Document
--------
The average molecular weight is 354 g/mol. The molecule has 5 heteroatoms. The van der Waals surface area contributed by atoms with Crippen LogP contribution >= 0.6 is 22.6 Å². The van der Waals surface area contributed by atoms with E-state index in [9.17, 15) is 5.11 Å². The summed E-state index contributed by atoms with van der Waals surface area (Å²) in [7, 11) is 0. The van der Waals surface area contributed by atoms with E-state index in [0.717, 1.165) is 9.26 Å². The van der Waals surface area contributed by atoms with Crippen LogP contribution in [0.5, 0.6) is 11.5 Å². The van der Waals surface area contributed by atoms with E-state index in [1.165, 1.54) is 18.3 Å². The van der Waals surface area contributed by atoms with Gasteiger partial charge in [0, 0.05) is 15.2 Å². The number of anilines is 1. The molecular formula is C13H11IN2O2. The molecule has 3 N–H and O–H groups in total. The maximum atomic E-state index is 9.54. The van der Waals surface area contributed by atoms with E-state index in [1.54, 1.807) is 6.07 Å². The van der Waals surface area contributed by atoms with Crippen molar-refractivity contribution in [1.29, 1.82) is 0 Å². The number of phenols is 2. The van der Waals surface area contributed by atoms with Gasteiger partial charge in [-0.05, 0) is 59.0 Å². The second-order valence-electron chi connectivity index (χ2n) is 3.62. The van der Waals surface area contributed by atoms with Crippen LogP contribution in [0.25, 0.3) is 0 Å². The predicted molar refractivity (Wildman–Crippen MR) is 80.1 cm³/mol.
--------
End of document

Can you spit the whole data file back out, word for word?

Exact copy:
The average molecular weight is 354 g/mol. The molecule has 5 heteroatoms. The van der Waals surface area contributed by atoms with Crippen LogP contribution >= 0.6 is 22.6 Å². The van der Waals surface area contributed by atoms with E-state index in [9.17, 15) is 5.11 Å². The summed E-state index contributed by atoms with van der Waals surface area (Å²) in [7, 11) is 0. The van der Waals surface area contributed by atoms with E-state index in [0.717, 1.165) is 9.26 Å². The van der Waals surface area contributed by atoms with Crippen LogP contribution in [0.5, 0.6) is 11.5 Å². The van der Waals surface area contributed by atoms with E-state index in [1.165, 1.54) is 18.3 Å². The van der Waals surface area contributed by atoms with Gasteiger partial charge in [0, 0.05) is 15.2 Å². The number of anilines is 1. The molecular formula is C13H11IN2O2. The molecule has 3 N–H and O–H groups in total. The maximum atomic E-state index is 9.54. The van der Waals surface area contributed by atoms with E-state index in [1.54, 1.807) is 6.07 Å². The van der Waals surface area contributed by atoms with Crippen molar-refractivity contribution in [1.29, 1.82) is 0 Å². The number of phenols is 2. The van der Waals surface area contributed by atoms with Gasteiger partial charge in [-0.05, 0) is 59.0 Å². The second-order valence-electron chi connectivity index (χ2n) is 3.62. The van der Waals surface area contributed by atoms with Crippen LogP contribution in [0.25, 0.3) is 0 Å². The predicted molar refractivity (Wildman–Crippen MR) is 80.1 cm³/mol.